This Week

A weekly round-up of my favorite preservation related stories from around the web and in the news.

Aleppo’s Landmarks Burn

The Umayyad Mosque, set ablaze over the weekend, is the latest landmark damaged in Aleppo’s walled Old City, a UNESCO World Heritage Site. Photo: AFP

“Since the start of Syria’s civil war eighteen months ago, the country’s abundance of cultural heritage sites — which include some of the oldest and most important cultural centers on earth — have found themselves repeatedly caught in the crossfire. Archaeologists around the world have made devoted efforts to assess the damage, but actually protecting the sites has been impossible.”  – The Global Heritage Fund

Park Slope’s Pink Brownstone

Park Slope’s pink brownstone. Image via Animal New York

If you’ve ever been to Park Slope, you probably noticed the Pepto Bismol pink brownstone on Garfield Place.  Since it was painted in 1971, it has become an neighborhood icon.  Fortunately/unfortunately (it’s a matter of opinion), the pink hued townhouse will soon be painted brown.  Check out Brooklyn Paper for more information about the Landmark Preservation Commission’s decision.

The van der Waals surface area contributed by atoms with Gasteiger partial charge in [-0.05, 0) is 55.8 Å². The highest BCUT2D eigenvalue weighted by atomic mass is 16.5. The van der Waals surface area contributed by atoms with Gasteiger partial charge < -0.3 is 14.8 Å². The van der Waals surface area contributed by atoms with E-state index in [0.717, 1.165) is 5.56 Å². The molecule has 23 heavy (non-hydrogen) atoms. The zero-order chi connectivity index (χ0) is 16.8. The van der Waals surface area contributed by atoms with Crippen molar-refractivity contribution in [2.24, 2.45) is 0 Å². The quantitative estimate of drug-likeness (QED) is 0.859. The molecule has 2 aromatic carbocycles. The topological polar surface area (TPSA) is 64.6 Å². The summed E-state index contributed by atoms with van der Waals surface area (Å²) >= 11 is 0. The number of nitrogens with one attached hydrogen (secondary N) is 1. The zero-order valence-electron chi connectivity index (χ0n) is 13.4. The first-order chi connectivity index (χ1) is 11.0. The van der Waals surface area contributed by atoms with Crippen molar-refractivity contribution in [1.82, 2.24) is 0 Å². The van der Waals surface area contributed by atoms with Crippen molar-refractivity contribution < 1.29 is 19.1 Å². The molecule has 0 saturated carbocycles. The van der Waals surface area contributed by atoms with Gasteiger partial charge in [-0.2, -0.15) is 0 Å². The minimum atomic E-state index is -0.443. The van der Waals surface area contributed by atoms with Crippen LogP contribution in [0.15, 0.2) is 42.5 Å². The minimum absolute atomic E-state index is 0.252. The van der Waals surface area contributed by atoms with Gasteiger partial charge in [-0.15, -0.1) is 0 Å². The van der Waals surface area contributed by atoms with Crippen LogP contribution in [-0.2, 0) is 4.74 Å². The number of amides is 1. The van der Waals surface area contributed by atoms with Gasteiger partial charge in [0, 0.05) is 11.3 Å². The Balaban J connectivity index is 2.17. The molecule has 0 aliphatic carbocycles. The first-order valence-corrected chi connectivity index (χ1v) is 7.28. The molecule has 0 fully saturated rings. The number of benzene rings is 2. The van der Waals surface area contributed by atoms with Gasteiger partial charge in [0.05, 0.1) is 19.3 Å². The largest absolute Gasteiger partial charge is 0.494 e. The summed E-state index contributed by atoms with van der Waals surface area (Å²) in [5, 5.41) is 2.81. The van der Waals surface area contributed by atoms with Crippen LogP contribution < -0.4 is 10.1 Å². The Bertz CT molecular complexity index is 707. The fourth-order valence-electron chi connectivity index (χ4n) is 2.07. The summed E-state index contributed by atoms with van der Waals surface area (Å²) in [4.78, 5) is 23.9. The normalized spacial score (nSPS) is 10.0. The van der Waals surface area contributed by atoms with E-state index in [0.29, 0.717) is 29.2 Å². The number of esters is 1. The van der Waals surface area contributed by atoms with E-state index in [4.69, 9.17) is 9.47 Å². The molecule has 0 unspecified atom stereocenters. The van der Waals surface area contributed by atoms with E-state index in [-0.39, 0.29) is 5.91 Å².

Race Impacts Place

My tagline is a little misleading (but it rhymes!).  This story (from Rustwire) is more about how people shape their communities through culture (which is connected to race, and ethnicity, and heritage).  Until the 1970s, the Buckeye Road neighborhood in Cleveland was a cohesive Hungarian enclave.  When it began to integrate, the community was broken apart by blockbusting (and fear-mongering) realtors and developers.  Despite the its best efforts to reshape itself into an multi-ethnic and integrated community, depressed real estate prices took their toll.  Today the neighborhood stands in stark contrast to the once vibrant community it was.

Preservation Prodigy

Nate Michalak hard at work. Image via Preservation Nation.

Eleven year old Nate Michalak is already an active historic preservationist.  He’s helping his family restore three historic houses in Toledo, Ohio.  And he writes a column for Heritage Ohio!  He says of his projects, “I think that’s not right that a lot of these kinds of houses are being torn down to make new houses or shopping malls and I wonder, why? Why would you tear down a beautiful old house and make something brand new?”  Right on, little guy!   Jump over to Preservation Nation for more Q&A with this pint sized preservationist.


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